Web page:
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Spontaneous seizures in Kcna1-null mice lacking voltage-gated Kv1.1 channels activate Fos expression in select limbic circuits.

Nicole M Gautier, Edward Glasscock

J. Neurochem., 2015 Oct , 135, 157-64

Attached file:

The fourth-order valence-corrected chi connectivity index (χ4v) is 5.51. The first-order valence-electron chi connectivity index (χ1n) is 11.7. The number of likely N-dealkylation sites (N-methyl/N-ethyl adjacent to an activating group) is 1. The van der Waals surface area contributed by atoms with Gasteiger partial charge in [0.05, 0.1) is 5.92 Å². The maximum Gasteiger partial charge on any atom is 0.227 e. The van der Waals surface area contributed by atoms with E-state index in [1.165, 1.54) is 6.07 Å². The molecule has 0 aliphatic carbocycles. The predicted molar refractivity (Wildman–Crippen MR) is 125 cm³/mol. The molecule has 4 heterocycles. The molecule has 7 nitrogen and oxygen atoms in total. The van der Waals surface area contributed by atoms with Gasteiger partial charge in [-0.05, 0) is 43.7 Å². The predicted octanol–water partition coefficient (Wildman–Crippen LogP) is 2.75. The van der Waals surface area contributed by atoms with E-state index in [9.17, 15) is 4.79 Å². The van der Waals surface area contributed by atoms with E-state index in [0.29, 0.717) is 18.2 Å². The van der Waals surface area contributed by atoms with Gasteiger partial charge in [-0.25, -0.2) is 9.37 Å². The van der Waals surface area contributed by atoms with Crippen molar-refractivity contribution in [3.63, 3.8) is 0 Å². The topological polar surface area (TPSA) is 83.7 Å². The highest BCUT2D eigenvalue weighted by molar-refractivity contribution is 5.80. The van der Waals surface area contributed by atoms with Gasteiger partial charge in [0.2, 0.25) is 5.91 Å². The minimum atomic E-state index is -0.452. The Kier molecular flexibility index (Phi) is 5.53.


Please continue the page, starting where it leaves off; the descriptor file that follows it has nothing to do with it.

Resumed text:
Mice lacking voltage-gated Kv1.1 channels as a result of deletion of the Kcna1 gene are an extensively utilized genetic model of human epilepsy and sudden unexpected death in epilepsy because of their frequent seizures and genotypic-phenotypic similarity to the human condition. Ictal behaviors, electrophysiological recordings, and gene expression studies suggest limbic circuits are critical for epilepsy in Kcna1-null mice, but the exact brain networks recruited by seizures remain unknown. In this study, Fos protein expression patterns were used to map limbic brain regions with increased neuronal activity at baseline and during spontaneous seizures in Kcna1-null mice by comparing seizing and non-seizing knockouts and wild-type controls. Basal Fos levels were unchanged in non-seizing knockout mice compared to wild types for all brain regions examined except the dentate gyrus granule cell layer which exhibited a significant decrease in Fos-positive cells. Following seizures, Kcna1-null brains exhibited significantly increased Fos labeling in the basolateral amygdala and the dentate hilus region, but not in other principal cell layers of the hippocampal formation. The selective Fos activation in the amygdala following seizures suggests that extra hippocampal limbic circuits may be critically involved with seizure generation or spread in Kcna1-null mice. Fos protein expression patterns were analyzed using immunohistochemistry to provide the first map of brain regions recruited by spontaneous seizures in mice lacking Kv1.1 channels, an extensively used genetic model of epilepsy. Seizures significantly increased Fos expression in the amygdala and hilus by about fourfold, suggesting an important contribution by extrahippocampal networks to epilepsy in this model.